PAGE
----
Among other things, Microsoft’s Windows 8 operating system should allow owners to use their Windows 8 notebook or tablet a bit longer than notebooks and tablets running Windows 7.
By default Windows 8 includes support for ambient light sensors so a device can adjust its screen brightness on its own. It also includes easy to use controls for adjusting brightness, no matter where the user is. Of course, better battery life doesn’t end with just the operating system. The devices we have today have more power-efficient processors than what we could have dreamed of during Windows 7’s life time.
Unfortunately, that doesn’t always mean that users can expect long battery life. In some specific cases things going on in Windows 8 can directly affect the battery life of Windows 8 notebooks and tablets. Here’s how to fix bad Windows 8 battery life and make your notebook or tablet last longer when you need it to.
Close the Desktop Apps You’re Not Using
Desktop apps like iTunes are still the way most users get work done, even in Windows 8. We open tons of them every day, and before you know it they’ve taken over the entire screen. Sometimes closing them doesn’t mean they’re gone. Instead, they could just be lurking in the background, calling on processor power and sipping on your device’s memory.
Close any desktop applications that you aren’t using. After doing that click or tap on the arrow in the right on the Desktop’s Taskbar. Right-click or tap and hold to close those apps too.
As you use more Windows Store apps you’ll notice that this isn’t a problem for those apps. That’s because they freeze when they’re not on your screen, saving resources for the apps you’re currently using.
Adjust Your Screen Brightness
The biggest drain on a notebook or tablet’s battery isn’t the processor or the hard drive — though, those can certainly be a factor. No, the biggest power draw is the thing you’re expected to keep your eyes on: the screen.
Most Windows 8 laptops and tablets have high-resolution screens, but they’re still LCDs. This means that the screen needs a backlight before users can actually see what the screen is displaying. Earlier, I mentioned that Windows 8 includes built-in support for ambient light sensors like those used in smartphones. This allows Windows to measure how bright a room is and adjust a screen’s back light based on that.
Unfortunately, some Windows 8 laptops don’t include light sensors. Also, sometimes the ambient light sensor can be wrong and provide you with too much backlighting. In both cases you’ll want to manually change the brightness level on your device.
Mouse and keyboard users, place your mouse cursor in the top-right or bottom-right corner of their screen to reveal the Charms Bar. Now click on Settings.
Then click on Brightness in the Settings menu.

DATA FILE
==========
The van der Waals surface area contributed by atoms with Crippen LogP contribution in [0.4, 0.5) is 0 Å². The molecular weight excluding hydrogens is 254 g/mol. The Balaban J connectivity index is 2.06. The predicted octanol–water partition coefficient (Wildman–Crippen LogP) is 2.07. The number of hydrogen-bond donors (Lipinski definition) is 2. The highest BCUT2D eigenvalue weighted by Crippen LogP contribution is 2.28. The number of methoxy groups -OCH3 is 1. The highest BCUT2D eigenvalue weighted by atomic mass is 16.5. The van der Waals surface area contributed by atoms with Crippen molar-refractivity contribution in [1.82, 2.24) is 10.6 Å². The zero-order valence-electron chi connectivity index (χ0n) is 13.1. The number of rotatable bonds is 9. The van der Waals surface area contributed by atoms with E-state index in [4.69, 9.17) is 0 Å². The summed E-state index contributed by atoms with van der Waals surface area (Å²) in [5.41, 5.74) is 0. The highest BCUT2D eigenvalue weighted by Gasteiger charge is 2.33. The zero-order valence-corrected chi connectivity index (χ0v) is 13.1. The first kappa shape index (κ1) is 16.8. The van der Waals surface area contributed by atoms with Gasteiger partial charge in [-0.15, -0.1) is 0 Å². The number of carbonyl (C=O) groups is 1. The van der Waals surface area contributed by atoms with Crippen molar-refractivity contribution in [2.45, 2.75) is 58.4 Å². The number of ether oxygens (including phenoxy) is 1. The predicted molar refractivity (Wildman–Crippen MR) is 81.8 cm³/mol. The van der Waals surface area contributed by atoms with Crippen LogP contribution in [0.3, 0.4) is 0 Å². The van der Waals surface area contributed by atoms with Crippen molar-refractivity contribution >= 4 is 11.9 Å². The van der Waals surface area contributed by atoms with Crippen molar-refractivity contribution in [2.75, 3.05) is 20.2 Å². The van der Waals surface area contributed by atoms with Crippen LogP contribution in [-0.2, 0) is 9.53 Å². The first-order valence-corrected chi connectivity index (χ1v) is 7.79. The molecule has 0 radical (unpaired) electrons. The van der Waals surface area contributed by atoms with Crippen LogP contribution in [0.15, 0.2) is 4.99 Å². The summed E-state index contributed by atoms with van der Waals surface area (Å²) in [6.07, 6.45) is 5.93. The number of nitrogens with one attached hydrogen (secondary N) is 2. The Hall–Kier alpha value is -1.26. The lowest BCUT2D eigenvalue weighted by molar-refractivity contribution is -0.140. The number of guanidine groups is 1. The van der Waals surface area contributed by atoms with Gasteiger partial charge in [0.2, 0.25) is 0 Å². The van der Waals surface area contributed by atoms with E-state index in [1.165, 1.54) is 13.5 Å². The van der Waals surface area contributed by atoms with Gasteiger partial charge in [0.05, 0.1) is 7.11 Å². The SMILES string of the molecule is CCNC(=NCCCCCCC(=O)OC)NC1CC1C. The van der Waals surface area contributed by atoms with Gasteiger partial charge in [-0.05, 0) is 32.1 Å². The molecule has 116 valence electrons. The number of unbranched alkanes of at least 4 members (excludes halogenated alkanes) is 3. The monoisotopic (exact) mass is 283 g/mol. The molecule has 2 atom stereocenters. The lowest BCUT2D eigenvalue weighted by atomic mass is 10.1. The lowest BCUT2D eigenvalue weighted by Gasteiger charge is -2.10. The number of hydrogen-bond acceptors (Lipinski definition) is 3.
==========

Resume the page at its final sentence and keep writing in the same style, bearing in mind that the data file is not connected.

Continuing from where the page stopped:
Tablet users, do the same by placing their finger on the right edge of their screen and sliding it to the left to open the Charms Bar. Then tap on Settings.
Now Tap on Brightness to adjust it.
Adjust your device’s brightness so that it isn’t hard to see, but isn’t all the way up. The lower the screen brightness, the more battery life you’ll save.
Turn Off Wireless Options You’re Not Using
You can’t see them, but every Windows 8 laptop or desktop has two wireless components that allow them to communicate with other devices. Chances are you’re pretty familiar with the first one: Wi-Fi.
When it’s turned on Wi-Fi is how your device communicates with the wireless routers and connects you to the internet. If you’re on a plane, train or in a car, you’re probably not going to be using Wi-Fi. You can turn it off to save battery life.
If you have a mouse and keyboard, place the mouse cursor in the top-right corner of your screen to reveal the Charms Bar. Click on Settings.
Then click on the Network button in the first row of settings at the bottom on the far left.
Click on the switch to turn Wi-Fi off and save some battery life.
Tablet users should place their finger on the right side of their device’s screen and slide it to the left to reveal the Charms Bar. Then tap on Settings.
Tap on the Network button.
Above that Wi-Fi switch is another for what’s called Airplane Mode. That switch shuts down all external communications from your device, including the second most widely used wireless technology: Bluetooth. Today, Bluetooth is mostly used to connect with car stereos and smartphones. If you aren’t planning on using either just switch on this button.
Bluetooth can be turned off separately by opening the Charms Bar and tapping or clicking on the Settings Charm.
Tapping or clicking on the Change PC Settings button instead of the network button will take you to the Settings app.
Tap or click on Network on the right.
Then tap or click on Airplane Mode.
Tap the Bluetooth switch to disable Bluetooth and save power.
Switch to Power Saver Mode
Switching to Power Saver mode actually does a lot of what is mentioned here, albeit instantly with the push of a button.
Go to the Desktop by tapping or clicking on its Live Tile.
Keyboard and mouse users should left-click on the battery icon on the far-right end of the taskbar. Tablet users should tap on the battery icon.
Tap or click on Power Saver. Windows will reduce your device’s screen brightness and more almost instantly, giving you a bit more time to finish your work before having to plug into a PC.
These tips are only stopgaps, ways for you to save battery life when you need it most. If you’re noticing that your Windows 8 laptop, tablet or 2-in-1 is having chronic problems with battery life that it didn’t before, it may be time for you to look into a new battery. Many large laptops still have removable batteries that you can change out yourself. Thin laptops, 2-in-1s and tablets don’t, so you’ll have to send it back to the manufacturer to have the battery replaced.
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